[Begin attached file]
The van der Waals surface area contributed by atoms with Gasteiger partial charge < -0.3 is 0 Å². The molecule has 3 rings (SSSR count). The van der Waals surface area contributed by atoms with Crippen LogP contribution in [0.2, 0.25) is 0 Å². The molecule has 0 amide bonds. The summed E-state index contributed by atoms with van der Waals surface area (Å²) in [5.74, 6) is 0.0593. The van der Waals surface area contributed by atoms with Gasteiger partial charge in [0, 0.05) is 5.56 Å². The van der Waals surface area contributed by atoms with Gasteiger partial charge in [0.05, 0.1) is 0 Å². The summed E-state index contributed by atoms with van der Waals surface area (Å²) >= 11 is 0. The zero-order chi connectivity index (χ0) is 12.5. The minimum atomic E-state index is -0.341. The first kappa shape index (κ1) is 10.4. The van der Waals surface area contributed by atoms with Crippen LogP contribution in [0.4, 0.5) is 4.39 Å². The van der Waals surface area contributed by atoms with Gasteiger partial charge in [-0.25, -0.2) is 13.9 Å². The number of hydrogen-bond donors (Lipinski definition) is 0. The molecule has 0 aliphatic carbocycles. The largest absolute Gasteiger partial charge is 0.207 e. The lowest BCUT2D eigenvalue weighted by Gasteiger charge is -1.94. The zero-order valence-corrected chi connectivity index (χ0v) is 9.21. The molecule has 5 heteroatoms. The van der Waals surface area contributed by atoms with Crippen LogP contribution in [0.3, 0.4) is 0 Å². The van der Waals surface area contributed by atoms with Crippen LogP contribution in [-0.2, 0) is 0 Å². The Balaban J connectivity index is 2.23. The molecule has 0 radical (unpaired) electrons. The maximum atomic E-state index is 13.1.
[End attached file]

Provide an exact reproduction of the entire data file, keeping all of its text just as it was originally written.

The van der Waals surface area contributed by atoms with Gasteiger partial charge < -0.3 is 0 Å². The molecule has 3 rings (SSSR count). The van der Waals surface area contributed by atoms with Crippen LogP contribution in [0.2, 0.25) is 0 Å². The molecule has 0 amide bonds. The summed E-state index contributed by atoms with van der Waals surface area (Å²) in [5.74, 6) is 0.0593. The van der Waals surface area contributed by atoms with Gasteiger partial charge in [0, 0.05) is 5.56 Å². The van der Waals surface area contributed by atoms with Gasteiger partial charge in [0.05, 0.1) is 0 Å². The summed E-state index contributed by atoms with van der Waals surface area (Å²) >= 11 is 0. The zero-order chi connectivity index (χ0) is 12.5. The minimum atomic E-state index is -0.341. The first kappa shape index (κ1) is 10.4. The van der Waals surface area contributed by atoms with Crippen LogP contribution in [0.4, 0.5) is 4.39 Å². The van der Waals surface area contributed by atoms with Gasteiger partial charge in [-0.25, -0.2) is 13.9 Å². The number of hydrogen-bond donors (Lipinski definition) is 0. The molecule has 0 aliphatic carbocycles. The largest absolute Gasteiger partial charge is 0.207 e. The lowest BCUT2D eigenvalue weighted by Gasteiger charge is -1.94. The zero-order valence-corrected chi connectivity index (χ0v) is 9.21. The molecule has 5 heteroatoms. The van der Waals surface area contributed by atoms with Crippen LogP contribution in [0.3, 0.4) is 0 Å². The van der Waals surface area contributed by atoms with Crippen LogP contribution in [-0.2, 0) is 0 Å². The Balaban J connectivity index is 2.23. The molecule has 0 radical (unpaired) electrons. The maximum atomic E-state index is 13.1.